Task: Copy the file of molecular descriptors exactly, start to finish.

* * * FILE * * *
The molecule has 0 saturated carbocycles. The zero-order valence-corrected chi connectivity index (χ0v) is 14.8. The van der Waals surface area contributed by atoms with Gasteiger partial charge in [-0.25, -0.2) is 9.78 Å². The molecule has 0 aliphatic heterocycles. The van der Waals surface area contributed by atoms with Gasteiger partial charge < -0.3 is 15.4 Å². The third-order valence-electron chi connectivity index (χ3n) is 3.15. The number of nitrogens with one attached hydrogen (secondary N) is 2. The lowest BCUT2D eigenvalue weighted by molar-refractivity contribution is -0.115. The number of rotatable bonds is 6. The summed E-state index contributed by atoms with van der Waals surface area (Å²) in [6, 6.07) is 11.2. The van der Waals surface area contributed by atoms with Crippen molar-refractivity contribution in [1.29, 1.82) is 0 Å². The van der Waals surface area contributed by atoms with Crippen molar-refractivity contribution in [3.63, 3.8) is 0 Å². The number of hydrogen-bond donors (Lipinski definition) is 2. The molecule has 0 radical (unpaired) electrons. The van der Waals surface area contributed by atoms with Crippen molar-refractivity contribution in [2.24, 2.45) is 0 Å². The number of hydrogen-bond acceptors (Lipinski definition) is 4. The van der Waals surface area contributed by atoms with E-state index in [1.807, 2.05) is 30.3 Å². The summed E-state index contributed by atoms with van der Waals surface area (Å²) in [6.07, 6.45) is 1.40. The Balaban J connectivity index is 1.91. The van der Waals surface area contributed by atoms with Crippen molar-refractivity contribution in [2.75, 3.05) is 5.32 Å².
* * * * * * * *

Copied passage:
The molecule has 0 saturated carbocycles. The zero-order valence-corrected chi connectivity index (χ0v) is 14.8. The van der Waals surface area contributed by atoms with Gasteiger partial charge in [-0.25, -0.2) is 9.78 Å². The molecule has 0 aliphatic heterocycles. The van der Waals surface area contributed by atoms with Gasteiger partial charge < -0.3 is 15.4 Å². The third-order valence-electron chi connectivity index (χ3n) is 3.15. The number of nitrogens with one attached hydrogen (secondary N) is 2. The lowest BCUT2D eigenvalue weighted by molar-refractivity contribution is -0.115. The number of rotatable bonds is 6. The summed E-state index contributed by atoms with van der Waals surface area (Å²) in [6, 6.07) is 11.2. The van der Waals surface area contributed by atoms with Crippen molar-refractivity contribution in [1.29, 1.82) is 0 Å². The van der Waals surface area contributed by atoms with Crippen molar-refractivity contribution in [3.63, 3.8) is 0 Å². The number of hydrogen-bond donors (Lipinski definition) is 2. The molecule has 0 radical (unpaired) electrons. The van der Waals surface area contributed by atoms with Crippen molar-refractivity contribution in [2.24, 2.45) is 0 Å². The number of hydrogen-bond acceptors (Lipinski definition) is 4. The van der Waals surface area contributed by atoms with E-state index in [1.807, 2.05) is 30.3 Å². The summed E-state index contributed by atoms with van der Waals surface area (Å²) in [6.07, 6.45) is 1.40. The Balaban J connectivity index is 1.91. The van der Waals surface area contributed by atoms with Crippen molar-refractivity contribution in [2.75, 3.05) is 5.32 Å².